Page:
After last week’s storming of the US Capitol by a right-wing mob resembling an adult Halloween party gone awry (bring your own fur and anti-Semitism), talk is again resurfacing about expanding the War on Terror. On Thursday, The Wall Street Journal reported that President-elect Joe Biden will “make a priority of passing a law against domestic terrorism,” noting that “he has been urged to create a White House post overseeing the fight against ideologically inspired violent extremists and increasing funding to combat them.”
Emphasizing domestic terrorism isn’t new for Biden, who has said he decided to run for president this time around after a neo-Nazi killed counterprotester Heather Heyer during the infamous 2017 Unite the Right rally in Charlottesville, Va. With deadly right-wing violence looming ever larger, and with a Democratic Congress and Executive Branch about to be seated, new domestic terrorism statutes are quite likely just around the corner.
But this is a terrible idea.
To understand why, we must first contend with the reasons this issue exists in the first place. It may come as a surprise, especially considering that we’re approaching the 20th anniversary of 9/11, that there is no generic federal law punishing domestic terrorism. While the USA Patriot Act did redefine terrorism to include its domestic variety, it did not create a specific set of penalties for such acts. Instead, prosecutors can use many of the broad terrorism laws that are on the books to prosecute acts of domestic terror (the majority of which have been committed by far-right actors). The problem is, they simply don’t. As the Brennan Center’s Mike German writes, “The Justice Department’s inattention to far-right violence is a matter of longstanding policy and practice, not a lack of authority.” As a result, the term “domestic terrorism” has been rendered “practically inconsequential” from a legal perspective according to the legal website JustSecurity.org.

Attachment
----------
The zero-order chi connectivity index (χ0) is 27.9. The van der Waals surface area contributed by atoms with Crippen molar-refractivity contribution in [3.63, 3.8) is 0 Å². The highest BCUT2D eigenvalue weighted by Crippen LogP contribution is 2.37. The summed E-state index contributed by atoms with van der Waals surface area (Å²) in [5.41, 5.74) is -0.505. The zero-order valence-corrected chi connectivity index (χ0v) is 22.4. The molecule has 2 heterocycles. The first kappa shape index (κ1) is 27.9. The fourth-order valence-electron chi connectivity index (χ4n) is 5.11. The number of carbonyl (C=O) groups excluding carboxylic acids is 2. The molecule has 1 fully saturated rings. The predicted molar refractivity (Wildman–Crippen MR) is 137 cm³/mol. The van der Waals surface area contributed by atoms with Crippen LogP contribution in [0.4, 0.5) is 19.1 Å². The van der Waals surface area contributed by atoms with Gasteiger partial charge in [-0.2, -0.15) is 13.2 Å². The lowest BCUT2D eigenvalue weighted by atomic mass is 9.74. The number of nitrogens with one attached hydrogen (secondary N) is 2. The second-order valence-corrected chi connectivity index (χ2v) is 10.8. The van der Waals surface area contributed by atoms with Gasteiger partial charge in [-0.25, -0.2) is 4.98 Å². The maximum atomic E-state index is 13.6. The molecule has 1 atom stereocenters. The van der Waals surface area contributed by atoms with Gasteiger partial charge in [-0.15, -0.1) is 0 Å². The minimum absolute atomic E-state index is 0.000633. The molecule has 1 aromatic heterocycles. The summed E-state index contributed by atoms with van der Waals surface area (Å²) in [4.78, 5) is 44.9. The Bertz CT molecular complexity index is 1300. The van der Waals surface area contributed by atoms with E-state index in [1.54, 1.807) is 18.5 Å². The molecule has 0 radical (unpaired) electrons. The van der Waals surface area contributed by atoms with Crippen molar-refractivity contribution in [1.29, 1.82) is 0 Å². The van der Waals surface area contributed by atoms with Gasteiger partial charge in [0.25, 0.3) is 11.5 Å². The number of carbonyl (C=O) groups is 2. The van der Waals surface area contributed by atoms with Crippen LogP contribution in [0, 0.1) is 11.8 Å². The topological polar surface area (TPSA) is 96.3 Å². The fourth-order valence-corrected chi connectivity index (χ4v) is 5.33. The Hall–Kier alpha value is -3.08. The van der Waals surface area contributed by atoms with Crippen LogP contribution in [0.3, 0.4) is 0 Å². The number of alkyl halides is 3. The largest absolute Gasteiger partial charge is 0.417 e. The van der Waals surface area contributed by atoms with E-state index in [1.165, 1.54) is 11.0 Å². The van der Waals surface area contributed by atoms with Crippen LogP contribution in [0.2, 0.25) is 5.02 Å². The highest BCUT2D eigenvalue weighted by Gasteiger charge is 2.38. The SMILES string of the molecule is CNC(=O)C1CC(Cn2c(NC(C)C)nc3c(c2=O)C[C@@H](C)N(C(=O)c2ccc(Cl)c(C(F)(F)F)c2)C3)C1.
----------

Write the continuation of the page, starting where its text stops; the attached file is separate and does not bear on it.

The situation is vastly different when talking about foreign terrorism. As soon as the government establishes a person’s connection, no matter how tenuous, to one of the 69 US-designated foreign terrorist organizations, that person can be subjected to all kinds of dubious law enforcement practices, often leading to more severe criminal charges, and triggering enhanced penalties upon conviction. Since most of the organizations on this list operate in Muslim-majority countries, the connection between Muslims and terrorism has become cemented in our legal thinking, to say nothing about our larger political and social imaginations. Even in cases when there is no direct connection to a foreign terrorist organization, American Muslims are still characterized as international terrorists by the Justice Department.
In other words, a terrorism double standard exists. And the double standard is deeply entrenched both in our laws and in our broader culture. Left unexamined, this same double standard feeds off of its own bigoted limitations and assumptions and grows like yeast in a warm oven. One result of this is the discourse we’re now all familiar with: White guy shooters get labeled as angry or desperate or losers, while Muslim shooters are defined as terrorists. The former are examined as troubled individuals. The latter no longer belong to humanity.
It would seem, then, that a domestic terrorism statute could perhaps operate as a great equalizer, forcing lawmakers to confront their own bigotry, and jolting us from any racist assumption we may carry that “Muslim” is really just an adjective to the noun “terrorism.” There’s certainly something satisfying in calling a monster like Dylann Roof a terrorist.
But, as Center for Constitutional Rights attorney Diala Shamas pointed out recently on Twitter, this is a seduction that ought to be resisted. “It’s a trap,” Shamas writes. “What work does the Terrorism word do?” she asks. “It just stokes fear and clouds our ability to talk about root causes, understand different forms of violence & protest, and different relationships w[ith] the state.”